Issue 12: You Need a Friend

Melody WarnickUncategorized

A few weeks ago, at the Virginia Festival of the Book, I did a placemaking activity where I had passersby fill out cards that said, “I live in ______________ and this is why I love it.” People dashed off answers like:

  • “Diversity & inclusiveness! We welcome everyone!”—Decatur, Georgia
    “Because the people are welcoming and the food is delicious.”—Houston, Texas
    “It is full of interesting people who’ve built a close-knit, lively, supportive community that feels small-town.”—Montclair, Virginia
    “Because it’s home.”—Crozet, Virginia
  • Then there were the outliers. A few people stood there for a while, stumped. A military spouse told me that, actually, she hated her city, thank you very much. One woman carefully crossed out “love” and penciled in “like,” comfortable with admitting only the vaguest of warm feelings about her place. Some visitors, like water balloons, needed just one little prick of curiosity for them to leak their struggles all over the place, most of which boiled down to this:

    “I don’t have any friends here.”

    Oh. I get that. How I get that.

    One of the women I interviewed for This Is Where You Belong, an eminent placemaker in her own right, described moving to a new state like this: “There was a real sense of grief, because I realized, oh my gosh, no one within a ninety-mile radius would care if I died.” That feeling of loneliness is at the heart of all the crazy chaos around moving to a new place, all the disconnection we sometimes feel from the place we’re in: We’re lonely.

    In the May 2017 issue of O: The Oprah Magazine, Mary Pauline Lowry describes making kombucha with a neighbor’s “symbiotic culture of bacteria and yeast,” a SCOBY. Imagine a sourdough starter, like a ball of goo that gets passed and divided and passed along again. (Holy cow, you can buy a SCOBY on Amazon. Why do people drink kombucha again?) When Lowry moved to Boise from Southern California, she posted on a local message board asking for Idaho SCOBY, and the woman who gave it to her become a running buddy. She shared the finished kombucha with a neighbor, who later invited her to brunch. Instant friends.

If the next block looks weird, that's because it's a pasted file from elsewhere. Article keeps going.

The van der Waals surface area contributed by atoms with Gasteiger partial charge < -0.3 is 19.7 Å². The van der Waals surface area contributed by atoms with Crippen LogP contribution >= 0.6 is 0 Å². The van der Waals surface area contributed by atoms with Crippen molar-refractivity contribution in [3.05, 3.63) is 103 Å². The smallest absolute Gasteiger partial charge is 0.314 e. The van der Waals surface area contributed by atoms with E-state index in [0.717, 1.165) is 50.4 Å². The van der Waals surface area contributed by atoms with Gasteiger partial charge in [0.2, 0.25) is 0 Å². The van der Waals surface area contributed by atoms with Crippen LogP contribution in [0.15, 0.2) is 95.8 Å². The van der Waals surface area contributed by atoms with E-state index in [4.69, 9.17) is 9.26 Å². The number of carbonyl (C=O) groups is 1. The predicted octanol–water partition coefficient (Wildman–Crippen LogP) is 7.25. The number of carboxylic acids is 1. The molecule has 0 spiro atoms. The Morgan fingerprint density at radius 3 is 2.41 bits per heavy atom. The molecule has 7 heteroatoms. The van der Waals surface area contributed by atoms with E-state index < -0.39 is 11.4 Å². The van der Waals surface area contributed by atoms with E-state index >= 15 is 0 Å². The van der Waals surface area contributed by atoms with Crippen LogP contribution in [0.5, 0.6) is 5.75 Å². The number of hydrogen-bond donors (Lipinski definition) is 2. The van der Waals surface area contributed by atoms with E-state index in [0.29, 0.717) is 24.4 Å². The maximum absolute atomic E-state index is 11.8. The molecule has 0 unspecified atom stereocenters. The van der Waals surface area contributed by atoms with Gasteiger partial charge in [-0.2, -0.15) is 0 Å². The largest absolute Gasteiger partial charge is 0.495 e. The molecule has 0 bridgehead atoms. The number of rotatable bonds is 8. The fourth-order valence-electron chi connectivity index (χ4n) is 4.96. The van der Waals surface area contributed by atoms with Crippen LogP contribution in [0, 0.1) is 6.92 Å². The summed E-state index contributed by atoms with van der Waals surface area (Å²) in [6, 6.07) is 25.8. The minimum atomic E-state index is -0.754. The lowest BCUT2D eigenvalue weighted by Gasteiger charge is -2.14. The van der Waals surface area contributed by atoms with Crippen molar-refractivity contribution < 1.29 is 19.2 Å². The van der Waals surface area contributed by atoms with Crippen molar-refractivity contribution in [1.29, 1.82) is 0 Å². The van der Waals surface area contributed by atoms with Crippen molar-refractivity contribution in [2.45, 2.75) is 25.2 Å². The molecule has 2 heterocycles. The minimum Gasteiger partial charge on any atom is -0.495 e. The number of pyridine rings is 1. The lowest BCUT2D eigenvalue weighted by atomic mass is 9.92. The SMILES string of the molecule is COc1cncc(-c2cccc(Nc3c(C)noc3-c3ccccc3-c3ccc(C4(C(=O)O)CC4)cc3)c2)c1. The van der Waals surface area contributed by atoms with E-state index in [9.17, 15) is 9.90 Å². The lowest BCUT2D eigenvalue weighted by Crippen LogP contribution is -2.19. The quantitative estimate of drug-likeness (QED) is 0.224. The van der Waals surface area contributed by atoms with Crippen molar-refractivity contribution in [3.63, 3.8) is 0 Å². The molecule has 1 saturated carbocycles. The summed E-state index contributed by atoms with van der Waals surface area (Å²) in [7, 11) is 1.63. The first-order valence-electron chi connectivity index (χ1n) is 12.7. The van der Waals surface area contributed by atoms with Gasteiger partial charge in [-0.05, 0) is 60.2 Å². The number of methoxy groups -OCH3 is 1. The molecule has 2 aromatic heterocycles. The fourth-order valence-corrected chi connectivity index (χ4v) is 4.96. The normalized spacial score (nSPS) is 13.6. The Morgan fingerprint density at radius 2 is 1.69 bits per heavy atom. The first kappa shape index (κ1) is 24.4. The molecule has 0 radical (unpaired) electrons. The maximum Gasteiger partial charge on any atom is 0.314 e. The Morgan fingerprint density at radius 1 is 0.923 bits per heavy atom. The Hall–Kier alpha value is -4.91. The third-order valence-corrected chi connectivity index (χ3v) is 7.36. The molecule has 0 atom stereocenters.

Kombucha as ice breaker may be weird, but probably the weirdest ways of meeting new friends work best. People are everywhere. What you need in a new place is a tribe. People who speak your innermost language, by loving Star Wars with your same intensity or homeschooling their kids with your same little-known philosophy … or loving kombucha. Your people. To find them, you have to be keenly aware of what’s meaningful to you, what thrills you, and who you are at your core. Your tribe is probably hanging out in the places you already love to go (farmers market, movie theater, river), doing the stuff you love to do.

    Do you have a tribe where you live? How have you found it? I’m asking for real. A friend and fellow journalist is looking for sources who moved to a new city for a job and can talk about the weird way they made friends there. If you can help, email me at and I’ll put you in touch and be your kombucha friend forever.

    7 items of interest

    1. What if all the construction fences in your city were an art gallery?
    2. Why we’re mistakenly nostalgic for Main Street—and how maybe online work is the way back. Wut? Then there’s this argument for making delight, not cost, the center of all your decisions.
    3. For those of you still daydreaming about it, 11 bloggers talk about the challenges of moving to New York City.
    4. More divisive than red vs. blue in our nation right now is urban vs. rural.
    5. Even introverts can learn to love/like/deal with their neighbors.
    6. Your town definitely needs a remakery.
    7. If I saw these bikes in my town, I’d have a happiness freak-out.

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